This was made really easy because we used a Python library called GPIO Zero. Now we’re going to add a button to simulate a pedestrian crossing, and we’ll see just how incredibly easy that is, thanks again to GPIO Zero.
First, we need to find a switch and connect it to the Raspberry Pi. I used a tiny button that fits on my breadboard, but you can use any button as long as it’s ‘fleeting’ – that means it should pop back out when you let your finger off it.
I wired up one side of my button to GPIO 3 (that’s the blue wire in the diagram below), and the other side back to our common earth / GND (that’s column 7 A-E on my little breadboard). The wiring diagram now looks something like this:
In real life, it looks something like this:
Open Python 3 / IDLE, and edit the traffic-lights.py code from last time, to look like this:
You can copy and paste the code from here:
from gpiozero import LED, Button from time import sleep red = LED(18) amber = LED(2) green = LED(17) button = Button(3) print("Press the button when you want to cross.") green.on() amber.off() red.off() while True: print("Wait") button.wait_for_press() green.off() amber.on() sleep(5) amber.off() red.on() print("Cross now.") sleep(10) amber.on() sleep(5) green.on() amber.off() red.off()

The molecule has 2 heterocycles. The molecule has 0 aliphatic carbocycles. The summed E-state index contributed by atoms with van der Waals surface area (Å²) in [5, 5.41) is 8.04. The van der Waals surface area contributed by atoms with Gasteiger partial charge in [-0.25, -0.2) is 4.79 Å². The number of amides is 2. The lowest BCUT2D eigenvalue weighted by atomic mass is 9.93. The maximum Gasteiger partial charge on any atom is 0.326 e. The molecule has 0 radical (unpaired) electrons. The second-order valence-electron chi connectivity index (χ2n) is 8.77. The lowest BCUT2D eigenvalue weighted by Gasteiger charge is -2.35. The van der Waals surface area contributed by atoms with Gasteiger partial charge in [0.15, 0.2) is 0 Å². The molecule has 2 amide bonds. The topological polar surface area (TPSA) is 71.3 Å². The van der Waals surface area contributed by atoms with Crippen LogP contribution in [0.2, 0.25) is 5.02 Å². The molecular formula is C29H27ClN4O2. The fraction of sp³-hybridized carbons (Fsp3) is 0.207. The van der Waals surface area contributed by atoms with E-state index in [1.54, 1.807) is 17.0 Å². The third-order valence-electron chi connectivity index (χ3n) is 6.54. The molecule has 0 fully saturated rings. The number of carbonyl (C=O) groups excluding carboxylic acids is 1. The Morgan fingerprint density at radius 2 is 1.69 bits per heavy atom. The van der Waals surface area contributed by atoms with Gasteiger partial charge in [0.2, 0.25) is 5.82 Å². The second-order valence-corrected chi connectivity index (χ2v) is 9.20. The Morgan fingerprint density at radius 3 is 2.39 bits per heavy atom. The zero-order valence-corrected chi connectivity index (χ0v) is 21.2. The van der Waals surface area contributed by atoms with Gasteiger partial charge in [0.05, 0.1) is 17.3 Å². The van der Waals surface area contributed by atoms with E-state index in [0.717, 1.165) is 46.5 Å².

Now when you run the code (press F5), the traffic lights should stay green, until you press the button. This is like the button on a pedestrian crossing. Then the lights should change and you get a message in the console window telling you to cross – when the traffic light is red.
Let’s look at some new instructions we’ve used here.
from gpiozero import LED, Button
Here we’ve imported the ‘Button’ function (as well as the ‘LED’ one we used before) from the GPIO Zero library.
button = Button(3)
This tells the Raspberry Pi that we’ve connected a button to GPIO pin 3.
print("Press the button when you want to cross.")
This prints a message in the console window. That’s how we know when to cross.
This is a really, really clever instruction. It pauses our code until you press the button – useful because we want the traffic lights to stay green, until we want to cross the road.
So that’s it – you’ve made a working pedestrian crossing – sort of!
If you want to take this project further, here are a few ideas:
- Instead of printing ‘wait’ and ‘cross now’ in the console, add red and green LEDs for a separate set of lights for the pedestrian. Build them into a box with the button, perhaps using an old soap box.
- Add a buzzer to go BEEP BEEP BEEP when you can cross.
- Add another button for the other side of the road. Can you make the WAIT lamp light on the other side when a pedestrian presses the button to cross?
- Add another set of traffic lights for cars, and build them into cardboard tubes like toilet roll holders.